Pricing - an art and a science

Monday Marketing Minute

I have just finished reading a book by Steve Sammartino called 'The Lessons School Forgot'. Published in 2017 by my old employer (John Wiley & Sons) it looks to what jobs will look like in the future. Or more accurately, what 'gigs' will look like, in a world with only a small number of conventional 'jobs'.

Many of us - including me – are already in the 'gig' economy, running projects for clients instead of being employed. And when you are a consultant / coach / contractor, deciding how to price your services is hard – a bit of an art and a science.

There are a couple of factors at play here. The first is that offering the lowest price is not always the best approach. Sammartino refers to this in his book, where he put up his prices for speaking, expecting fewer enquiries, and he ended up getting more. And then there's the apocryphal story about the jewellery store where a new (mathematically challenged) staff member, instead of knocking 10% off the price of a slow selling item, added a zero, at which point it sold immediately.

In marketing terms pricing is an indicator of value, and prices that are too low can put people off. The classic demonstrator of this is gift buying, where (most) people have an idea of how much they want to spend on a gift. A 'perfect' gift may be ruled out because it is 'too cheap' (which may have been a factor in the jewellery store).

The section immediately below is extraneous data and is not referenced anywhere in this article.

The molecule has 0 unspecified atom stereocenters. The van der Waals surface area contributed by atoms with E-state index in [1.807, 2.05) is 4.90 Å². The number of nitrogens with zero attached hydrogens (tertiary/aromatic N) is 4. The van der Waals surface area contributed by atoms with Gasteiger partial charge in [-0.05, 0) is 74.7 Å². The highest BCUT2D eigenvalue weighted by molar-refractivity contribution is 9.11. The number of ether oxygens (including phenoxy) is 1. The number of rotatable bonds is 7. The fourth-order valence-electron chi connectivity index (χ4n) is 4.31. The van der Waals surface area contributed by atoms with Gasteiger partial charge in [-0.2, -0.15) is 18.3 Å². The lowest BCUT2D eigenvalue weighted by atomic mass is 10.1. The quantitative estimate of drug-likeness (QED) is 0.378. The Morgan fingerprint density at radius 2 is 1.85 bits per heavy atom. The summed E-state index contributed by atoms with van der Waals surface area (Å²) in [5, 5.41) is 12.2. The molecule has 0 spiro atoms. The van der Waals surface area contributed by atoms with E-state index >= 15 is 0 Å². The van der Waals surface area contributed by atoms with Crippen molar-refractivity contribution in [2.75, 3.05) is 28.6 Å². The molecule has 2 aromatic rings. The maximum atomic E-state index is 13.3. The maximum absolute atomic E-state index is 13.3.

The other factor, for a business weighing up employing someone as opposed to using a contractor/consultant is comparing apples with apples. Employing someone is not simply the costs of the wage - in addition there are all the other costs such as superannuation, leave entitlements, payroll tax and then the on costs associated with having employees such as recruitment costs, office space, electricity/air conditioning etc.

From the contractor's perspective it also can't simply be a question of looking at a previous salary and converting that into an hourly rate. Actual 'chargeable' time can't be based on a full 40 hour working week since, as a contractor, there is no holiday pay, sick pay etc plus you spend a chunk of time on the business (the marketing and sales side for example!), not in the business. Sammartino for example recommends working out that hourly rate based on the salary and then doubling it.

And then there’s the question of how you charge for your services – by the hour or by the project? That’s another conversation for another time!